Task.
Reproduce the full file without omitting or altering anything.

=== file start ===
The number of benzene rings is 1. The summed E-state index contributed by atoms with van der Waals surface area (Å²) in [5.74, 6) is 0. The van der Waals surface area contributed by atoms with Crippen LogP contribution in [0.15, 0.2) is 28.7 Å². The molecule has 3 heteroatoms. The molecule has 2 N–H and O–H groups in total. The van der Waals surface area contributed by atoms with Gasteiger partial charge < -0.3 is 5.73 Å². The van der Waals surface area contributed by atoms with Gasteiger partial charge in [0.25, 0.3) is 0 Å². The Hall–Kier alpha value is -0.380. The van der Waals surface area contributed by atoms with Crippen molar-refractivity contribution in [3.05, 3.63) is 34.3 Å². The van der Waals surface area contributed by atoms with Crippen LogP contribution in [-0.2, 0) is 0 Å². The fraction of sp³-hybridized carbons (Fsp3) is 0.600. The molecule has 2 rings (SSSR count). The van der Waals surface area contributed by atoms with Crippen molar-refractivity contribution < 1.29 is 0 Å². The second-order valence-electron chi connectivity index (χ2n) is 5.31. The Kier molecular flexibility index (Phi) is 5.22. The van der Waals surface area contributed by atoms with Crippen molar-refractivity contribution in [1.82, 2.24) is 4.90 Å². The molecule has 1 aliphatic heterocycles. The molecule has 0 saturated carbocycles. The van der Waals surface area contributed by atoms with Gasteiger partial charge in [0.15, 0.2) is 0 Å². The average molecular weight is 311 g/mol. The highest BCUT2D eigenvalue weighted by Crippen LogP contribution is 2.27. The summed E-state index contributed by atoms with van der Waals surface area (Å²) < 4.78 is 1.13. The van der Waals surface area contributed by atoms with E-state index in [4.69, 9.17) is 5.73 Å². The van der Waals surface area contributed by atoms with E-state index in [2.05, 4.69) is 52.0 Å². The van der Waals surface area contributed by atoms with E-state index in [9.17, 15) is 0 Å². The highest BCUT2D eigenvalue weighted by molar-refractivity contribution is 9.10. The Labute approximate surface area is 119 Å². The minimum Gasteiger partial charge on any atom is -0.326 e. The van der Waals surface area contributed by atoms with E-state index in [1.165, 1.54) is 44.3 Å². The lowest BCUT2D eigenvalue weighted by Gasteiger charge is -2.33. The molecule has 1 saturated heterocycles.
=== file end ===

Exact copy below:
The number of benzene rings is 1. The summed E-state index contributed by atoms with van der Waals surface area (Å²) in [5.74, 6) is 0. The van der Waals surface area contributed by atoms with Crippen LogP contribution in [0.15, 0.2) is 28.7 Å². The molecule has 3 heteroatoms. The molecule has 2 N–H and O–H groups in total. The van der Waals surface area contributed by atoms with Gasteiger partial charge < -0.3 is 5.73 Å². The van der Waals surface area contributed by atoms with Gasteiger partial charge in [0.25, 0.3) is 0 Å². The Hall–Kier alpha value is -0.380. The van der Waals surface area contributed by atoms with Crippen molar-refractivity contribution in [3.05, 3.63) is 34.3 Å². The van der Waals surface area contributed by atoms with Crippen LogP contribution in [-0.2, 0) is 0 Å². The fraction of sp³-hybridized carbons (Fsp3) is 0.600. The molecule has 2 rings (SSSR count). The van der Waals surface area contributed by atoms with Crippen molar-refractivity contribution < 1.29 is 0 Å². The second-order valence-electron chi connectivity index (χ2n) is 5.31. The Kier molecular flexibility index (Phi) is 5.22. The van der Waals surface area contributed by atoms with Crippen molar-refractivity contribution in [1.82, 2.24) is 4.90 Å². The molecule has 1 aliphatic heterocycles. The molecule has 0 saturated carbocycles. The van der Waals surface area contributed by atoms with Gasteiger partial charge in [0.15, 0.2) is 0 Å². The average molecular weight is 311 g/mol. The highest BCUT2D eigenvalue weighted by Crippen LogP contribution is 2.27. The summed E-state index contributed by atoms with van der Waals surface area (Å²) < 4.78 is 1.13. The van der Waals surface area contributed by atoms with E-state index in [4.69, 9.17) is 5.73 Å². The van der Waals surface area contributed by atoms with E-state index in [2.05, 4.69) is 52.0 Å². The van der Waals surface area contributed by atoms with E-state index in [9.17, 15) is 0 Å². The highest BCUT2D eigenvalue weighted by molar-refractivity contribution is 9.10. The Labute approximate surface area is 119 Å². The minimum Gasteiger partial charge on any atom is -0.326 e. The van der Waals surface area contributed by atoms with E-state index in [1.165, 1.54) is 44.3 Å². The lowest BCUT2D eigenvalue weighted by Gasteiger charge is -2.33. The molecule has 1 saturated heterocycles.